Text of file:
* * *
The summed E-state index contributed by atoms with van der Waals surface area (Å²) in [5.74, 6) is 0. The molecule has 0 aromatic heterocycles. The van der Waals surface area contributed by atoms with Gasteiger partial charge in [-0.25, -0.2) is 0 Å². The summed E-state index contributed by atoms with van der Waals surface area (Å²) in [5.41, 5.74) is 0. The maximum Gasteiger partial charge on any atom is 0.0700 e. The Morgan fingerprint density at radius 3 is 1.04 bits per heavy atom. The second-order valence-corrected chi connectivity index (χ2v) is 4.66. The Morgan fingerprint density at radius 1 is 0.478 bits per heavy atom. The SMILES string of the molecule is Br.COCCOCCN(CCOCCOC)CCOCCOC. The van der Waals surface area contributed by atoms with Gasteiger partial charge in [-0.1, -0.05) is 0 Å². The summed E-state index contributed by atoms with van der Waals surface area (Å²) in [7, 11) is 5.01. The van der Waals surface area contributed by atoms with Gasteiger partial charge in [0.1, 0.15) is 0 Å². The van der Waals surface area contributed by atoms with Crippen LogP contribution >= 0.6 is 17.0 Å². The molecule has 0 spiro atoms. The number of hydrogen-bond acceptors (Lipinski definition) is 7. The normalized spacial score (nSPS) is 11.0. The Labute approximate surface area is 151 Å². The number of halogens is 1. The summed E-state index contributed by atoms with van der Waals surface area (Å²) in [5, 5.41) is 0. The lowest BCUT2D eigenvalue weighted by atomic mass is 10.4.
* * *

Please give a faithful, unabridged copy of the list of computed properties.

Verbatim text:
The summed E-state index contributed by atoms with van der Waals surface area (Å²) in [5.74, 6) is 0. The molecule has 0 aromatic heterocycles. The van der Waals surface area contributed by atoms with Gasteiger partial charge in [-0.25, -0.2) is 0 Å². The summed E-state index contributed by atoms with van der Waals surface area (Å²) in [5.41, 5.74) is 0. The maximum Gasteiger partial charge on any atom is 0.0700 e. The Morgan fingerprint density at radius 3 is 1.04 bits per heavy atom. The second-order valence-corrected chi connectivity index (χ2v) is 4.66. The Morgan fingerprint density at radius 1 is 0.478 bits per heavy atom. The SMILES string of the molecule is Br.COCCOCCN(CCOCCOC)CCOCCOC. The van der Waals surface area contributed by atoms with Gasteiger partial charge in [-0.1, -0.05) is 0 Å². The summed E-state index contributed by atoms with van der Waals surface area (Å²) in [7, 11) is 5.01. The van der Waals surface area contributed by atoms with Gasteiger partial charge in [0.1, 0.15) is 0 Å². The van der Waals surface area contributed by atoms with Crippen LogP contribution >= 0.6 is 17.0 Å². The molecule has 0 spiro atoms. The number of hydrogen-bond acceptors (Lipinski definition) is 7. The normalized spacial score (nSPS) is 11.0. The Labute approximate surface area is 151 Å². The number of halogens is 1. The summed E-state index contributed by atoms with van der Waals surface area (Å²) in [5, 5.41) is 0. The lowest BCUT2D eigenvalue weighted by atomic mass is 10.4.